The ability of the PRC and the United States to find common ground in the wake of the establishment of the new Chinese state was hampered by both domestic politics and global tensions. In August of 1949, the Truman administration published the “China White Paper,” which explained past U.S. policy toward China based upon the principle that only Chinese forces could determine the outcome of their civil war. Unfortunately for Truman, this step failed to protect his administration from charges of having “lost” China. The unfinished nature of the revolution, leaving a broken and exiled but still vocal Nationalist Government and Army on Taiwan, only heightened the sense among U.S. anti-communists that the outcome of the struggle could be reversed. The outbreak of the Korean War, which pitted the PRC and the United States on opposite sides of an international conflict, ended any opportunity for accommodation between the PRC and the United States. Truman’s desire to prevent the Korean conflict from spreading south led to the U.S. policy of protecting the Chiang Kai-shek government on Taiwan.

    Source : history.state.gov

    Mao Zedong

    In September 1920 Mao became principal of the Lin Changsha primary school, and in October he organized a branch of the Socialist Youth League there. That winter he married Yang Kaihui, the daughter of his former ethics teacher. In July 1921 he attended the First Congress of the Chinese Communist Party, together with representatives from the other communist groups in China and two delegates from the Moscow-based Comintern (Communist International). In 1923, when the young party entered into an alliance with Sun Yat-sen’s Nationalist Party (Kuomintang [Pinyin: Guomindang]), Mao was one of the first communists to join the Nationalist Party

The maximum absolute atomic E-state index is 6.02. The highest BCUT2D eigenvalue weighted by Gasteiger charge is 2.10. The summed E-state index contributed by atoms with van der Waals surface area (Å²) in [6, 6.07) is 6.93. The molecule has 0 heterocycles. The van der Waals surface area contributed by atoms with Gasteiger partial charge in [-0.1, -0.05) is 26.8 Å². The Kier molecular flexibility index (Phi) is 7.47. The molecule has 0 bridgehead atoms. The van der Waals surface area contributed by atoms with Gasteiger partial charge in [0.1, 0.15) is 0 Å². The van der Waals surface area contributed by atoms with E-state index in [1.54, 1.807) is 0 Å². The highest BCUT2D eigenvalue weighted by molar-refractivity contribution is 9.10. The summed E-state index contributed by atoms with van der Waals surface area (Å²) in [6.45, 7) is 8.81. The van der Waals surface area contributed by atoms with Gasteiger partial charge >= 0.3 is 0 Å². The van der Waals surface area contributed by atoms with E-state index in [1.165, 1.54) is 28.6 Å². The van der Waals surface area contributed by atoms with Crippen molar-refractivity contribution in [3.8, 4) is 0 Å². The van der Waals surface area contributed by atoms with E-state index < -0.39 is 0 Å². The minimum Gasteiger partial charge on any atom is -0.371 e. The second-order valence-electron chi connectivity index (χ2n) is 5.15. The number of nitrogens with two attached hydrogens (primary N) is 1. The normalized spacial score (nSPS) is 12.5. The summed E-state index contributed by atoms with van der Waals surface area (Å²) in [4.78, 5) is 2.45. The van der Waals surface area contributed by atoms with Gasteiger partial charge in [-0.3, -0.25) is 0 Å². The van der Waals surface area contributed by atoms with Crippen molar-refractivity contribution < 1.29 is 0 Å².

Mao and the Chinese Communist Party

    In September 1920 Mao became principal of the Lin Changsha primary school, and in October he organized a branch of the Socialist Youth League there. That winter he married Yang Kaihui, the daughter of his former ethics teacher. In July 1921 he attended the First Congress of the Chinese Communist Party, together with representatives from the other communist groups in China and two delegates from the Moscow-based Comintern (Communist International). In 1923, when the young party entered into an alliance with Sun Yat-sen’s Nationalist Party (Kuomintang [Pinyin: Guomindang]), Mao was one of the first communists to join the Nationalist Party and to work within it. During the first half of 1924, he lived mostly with his wife and two infant sons in Shanghai, where he was a leading member of the Nationalists’ Executive Bureau.